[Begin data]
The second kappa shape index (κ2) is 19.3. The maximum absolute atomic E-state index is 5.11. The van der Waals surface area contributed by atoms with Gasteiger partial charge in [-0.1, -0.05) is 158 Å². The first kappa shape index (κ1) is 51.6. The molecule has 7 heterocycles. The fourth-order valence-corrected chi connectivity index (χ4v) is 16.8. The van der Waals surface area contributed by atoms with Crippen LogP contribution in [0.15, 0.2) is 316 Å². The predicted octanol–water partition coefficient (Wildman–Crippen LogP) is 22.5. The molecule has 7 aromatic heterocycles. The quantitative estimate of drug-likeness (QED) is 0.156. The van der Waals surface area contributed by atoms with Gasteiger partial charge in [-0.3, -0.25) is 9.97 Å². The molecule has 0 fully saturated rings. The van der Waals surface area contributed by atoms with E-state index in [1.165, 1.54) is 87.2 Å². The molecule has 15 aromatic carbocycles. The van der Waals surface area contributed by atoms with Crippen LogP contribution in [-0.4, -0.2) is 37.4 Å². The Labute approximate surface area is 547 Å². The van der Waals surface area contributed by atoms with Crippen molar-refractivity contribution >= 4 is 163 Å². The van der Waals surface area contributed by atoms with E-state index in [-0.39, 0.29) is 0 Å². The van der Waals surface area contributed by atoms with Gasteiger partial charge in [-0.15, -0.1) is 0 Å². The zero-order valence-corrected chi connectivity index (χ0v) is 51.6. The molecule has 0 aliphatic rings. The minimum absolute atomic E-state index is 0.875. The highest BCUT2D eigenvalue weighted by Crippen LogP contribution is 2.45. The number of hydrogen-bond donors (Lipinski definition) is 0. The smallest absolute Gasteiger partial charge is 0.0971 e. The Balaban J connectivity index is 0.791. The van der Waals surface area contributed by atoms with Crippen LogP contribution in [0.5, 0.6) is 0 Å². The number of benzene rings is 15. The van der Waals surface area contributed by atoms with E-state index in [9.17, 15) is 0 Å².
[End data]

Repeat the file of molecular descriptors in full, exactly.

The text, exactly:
The second kappa shape index (κ2) is 19.3. The maximum absolute atomic E-state index is 5.11. The van der Waals surface area contributed by atoms with Gasteiger partial charge in [-0.1, -0.05) is 158 Å². The first kappa shape index (κ1) is 51.6. The molecule has 7 heterocycles. The fourth-order valence-corrected chi connectivity index (χ4v) is 16.8. The van der Waals surface area contributed by atoms with Crippen LogP contribution in [0.15, 0.2) is 316 Å². The predicted octanol–water partition coefficient (Wildman–Crippen LogP) is 22.5. The molecule has 7 aromatic heterocycles. The quantitative estimate of drug-likeness (QED) is 0.156. The van der Waals surface area contributed by atoms with Gasteiger partial charge in [-0.3, -0.25) is 9.97 Å². The molecule has 0 fully saturated rings. The van der Waals surface area contributed by atoms with E-state index in [1.165, 1.54) is 87.2 Å². The molecule has 15 aromatic carbocycles. The van der Waals surface area contributed by atoms with Crippen LogP contribution in [-0.4, -0.2) is 37.4 Å². The Labute approximate surface area is 547 Å². The van der Waals surface area contributed by atoms with Crippen molar-refractivity contribution >= 4 is 163 Å². The van der Waals surface area contributed by atoms with E-state index in [-0.39, 0.29) is 0 Å². The van der Waals surface area contributed by atoms with Gasteiger partial charge in [-0.15, -0.1) is 0 Å². The zero-order valence-corrected chi connectivity index (χ0v) is 51.6. The molecule has 0 aliphatic rings. The minimum absolute atomic E-state index is 0.875. The highest BCUT2D eigenvalue weighted by Crippen LogP contribution is 2.45. The number of hydrogen-bond donors (Lipinski definition) is 0. The smallest absolute Gasteiger partial charge is 0.0971 e. The Balaban J connectivity index is 0.791. The van der Waals surface area contributed by atoms with Crippen LogP contribution in [0.5, 0.6) is 0 Å². The number of benzene rings is 15. The van der Waals surface area contributed by atoms with E-state index in [9.17, 15) is 0 Å².